Can the Republican Party Survive Trump?

The GOP frontrunner’s surprising staying power has inspired soul-searching and agony among party elites.

Al Graham / AP

What is happening to the Republican Party? I put that question to Lindsey Graham, the senator from South Carolina and basement-dwelling presidential candidate, who was getting ready to hold a campaign event in Hooksett, New Hampshire. “Well, the front-runner is crazy,” Graham said.

He was referring, of course, to Donald Trump, the GOP’s seemingly unstoppable chart-topper, who has survived outrage after outrage that would have ruined a conventional candidate. He commands, on average, double the support, among potential Republican primary voters, of his nearest challenger. Graham—who is running in 15th place—calls him “a huckster billionaire whose political ideas are gibberish.” And while he expects voters eventually to come to their senses, he said, “I think a certain amount of damage has been done already.”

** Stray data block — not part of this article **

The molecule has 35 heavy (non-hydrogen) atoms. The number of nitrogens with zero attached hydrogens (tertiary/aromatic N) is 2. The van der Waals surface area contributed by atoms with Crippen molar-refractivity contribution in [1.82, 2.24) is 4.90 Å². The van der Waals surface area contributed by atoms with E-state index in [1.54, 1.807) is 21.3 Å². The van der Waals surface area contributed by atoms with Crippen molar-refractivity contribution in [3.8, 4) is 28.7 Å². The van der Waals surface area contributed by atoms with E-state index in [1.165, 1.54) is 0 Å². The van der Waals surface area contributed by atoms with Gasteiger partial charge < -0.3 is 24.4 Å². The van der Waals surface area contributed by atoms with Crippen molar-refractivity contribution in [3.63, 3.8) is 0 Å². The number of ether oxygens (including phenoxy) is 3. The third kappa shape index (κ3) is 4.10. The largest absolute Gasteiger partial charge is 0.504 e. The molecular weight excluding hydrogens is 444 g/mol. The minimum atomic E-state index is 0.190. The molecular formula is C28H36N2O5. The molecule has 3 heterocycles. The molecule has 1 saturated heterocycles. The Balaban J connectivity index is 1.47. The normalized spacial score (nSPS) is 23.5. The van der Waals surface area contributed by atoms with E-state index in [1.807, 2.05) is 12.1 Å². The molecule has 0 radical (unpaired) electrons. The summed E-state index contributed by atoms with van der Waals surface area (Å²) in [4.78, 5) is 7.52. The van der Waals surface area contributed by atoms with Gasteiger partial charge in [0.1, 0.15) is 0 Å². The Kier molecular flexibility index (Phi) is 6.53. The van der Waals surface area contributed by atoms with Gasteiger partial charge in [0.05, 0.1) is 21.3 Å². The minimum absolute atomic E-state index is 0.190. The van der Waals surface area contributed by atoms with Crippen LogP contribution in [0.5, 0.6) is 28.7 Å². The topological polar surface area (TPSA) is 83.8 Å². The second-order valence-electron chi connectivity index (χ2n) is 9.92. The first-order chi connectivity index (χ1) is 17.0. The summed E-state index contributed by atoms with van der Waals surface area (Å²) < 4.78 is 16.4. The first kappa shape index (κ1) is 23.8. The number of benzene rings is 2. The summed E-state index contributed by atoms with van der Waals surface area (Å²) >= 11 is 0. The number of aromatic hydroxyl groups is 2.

As Trump evinces surprising staying power atop the Republican field, nervous party members increasingly fret that he is hurting the image of the GOP and damaging its eventual nominee—who most assume will not be Trump. The most obvious problem is Trump’s outspoken opposition to immigration and immigrants, which has offended Hispanics—a fast-growing voter demographic the party can’t afford to lose ground with—and dragged other candidates into a discussion of inflammatory ideas like ending birthright citizenship.

But many Republican strategists, donors, and officeholders fret that the harm goes deeper than a single voting bloc. Trump’s candidacy has blasted open the GOP’s longstanding fault lines at a time when the party hoped for unity. His gleeful, attention-hogging boorishness—and the large crowds that have cheered it—cements a popular image of the party as standing for reactionary anger rather than constructive policies. As Democrats jeer that Trump has merely laid bare the true soul of the GOP, some Republicans wonder, with considerable anguish, whether they’re right. As the conservative writer Ben Domenech asked in an essay in The Federalist last week, “Are Republicans for freedom or white identity politics?”